Under the ‘Plasma Transmigration Program’ established by the Indonesian government, inhabitants of rural and remote areas have been offered relocation to oil palm growing areas, where they were given 2 hectares of land to farm oil palm trees, plus land for housing and to grow food for their own needs. Under the program, palm oil sourcing companies offer guidance to the smallholders in managing their oil palm plantations in environmentally and economically sustainable ways. The companies often assist them to arrange bank loans, used to start or run their farms, and also in repaying these debts. In return, the smallholders sell their produce to the company at a price set by the government. In this way, palm oil companies help small scale farmers by raising productivity of their plantations sustainably. More yield means a higher income and a better livelihood.


Sourcing sustainable produced products via cooperatives

Traders in, for example, coffee and cocoa have established close ties with farmers’ cooperatives in Southeast Asia, Latin America and Africa to secure the sourcing of these products. By participating in a cooperative or services centre, the farmers receive support in organising their agricultural practices sustainably, accessing a strong sales organisation and benefitting from a sound financial structure in order to support the supply of sustainable, high quality farm produce. The traders, for their part, provide knowledge about good agricultural practices and how to comply with sustainability standards. In many cases, they work together with Rabobank Foundation, which provides working capital and finance for inputs and assets.


Sustainable production programmes

An international sugar trader, in collaboration with a sustainability consultant, has developed a sustainable sugar programme to provide a flexible trajectory towards increased sustainability, tailored to suit each participant’s pace and ability based on the concept of continuous improvement. After the entrance or foundational level, participants can attain two levels of sustainability performance: claim level and excellence level. The programme combines the trader’s commercial expertise within the sugar industry with the consultant’s experience in operating sustainable agricultural programmes. The trader has been successfully benchmarked against several other schemes, such as Coca Cola’s Sustainable Agriculture Guiding Principles and Supplier Guiding Principles, all of Bonsucro’s Core Principles (Bonsucro being an internationally-recognised organisation established to promote sustainable sugar cane) and the standard of the Sustainable Agricultural Initiative (SAI), a coalition of food processing companies.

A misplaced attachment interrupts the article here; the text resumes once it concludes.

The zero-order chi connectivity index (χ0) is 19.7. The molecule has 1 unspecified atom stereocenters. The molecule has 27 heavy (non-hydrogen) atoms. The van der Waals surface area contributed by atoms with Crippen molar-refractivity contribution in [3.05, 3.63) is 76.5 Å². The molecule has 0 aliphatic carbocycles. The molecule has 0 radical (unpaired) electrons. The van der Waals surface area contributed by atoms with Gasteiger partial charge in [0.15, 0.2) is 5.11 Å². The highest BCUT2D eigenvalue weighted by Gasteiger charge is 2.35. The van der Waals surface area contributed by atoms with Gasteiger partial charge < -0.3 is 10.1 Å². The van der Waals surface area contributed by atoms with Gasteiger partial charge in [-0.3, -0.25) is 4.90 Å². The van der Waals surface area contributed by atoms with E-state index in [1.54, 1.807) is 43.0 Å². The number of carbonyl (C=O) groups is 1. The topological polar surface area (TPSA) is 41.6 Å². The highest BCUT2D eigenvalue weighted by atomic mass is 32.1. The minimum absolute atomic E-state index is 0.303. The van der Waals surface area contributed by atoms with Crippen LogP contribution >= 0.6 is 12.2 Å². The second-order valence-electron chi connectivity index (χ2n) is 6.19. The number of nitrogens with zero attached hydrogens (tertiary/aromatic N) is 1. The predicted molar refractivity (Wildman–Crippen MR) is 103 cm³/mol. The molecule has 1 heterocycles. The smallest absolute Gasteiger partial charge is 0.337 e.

Big-data technology solutions

Due to ever-more scrutiny from consumers, an increasing number of soft commodity trading companies are establishing digital solutions allowing improved tracking and tracing of products from field to fork. These systems are based on big data and block chain technologies. Until now, the collection and collation of data relating the performance of farmers in terms of their yield, agricultural practices and income has been an onerous task. Digital systems – often based on smart phone devices – facilitate the collection and analysis of this data on a scale not otherwise possible. New technological means are being developed, many of them based on fast-rising block chain technology, to track and trace the provenance of sustainably-produced agricultural commodities and to measure the environmental footprint of farmers.

Rabobank fully supports the initiatives of commodity trading companies to enable its clients throughout the supply chain to prosper on the three fundamental criteria: people, planet and profit.

The task now is to see how these approaches could be adapted to work for traders in other commodity supply chains in order to help develop a future-proof livelihood for the whole supply chain. In its ambition to realize a food-secured low-carbon economy, Rabobank wants to share its knowledge and network with companies that share this ambition.


Richard Piechocki
Head of Sustainability Trade and Commodity Finance, Rabobank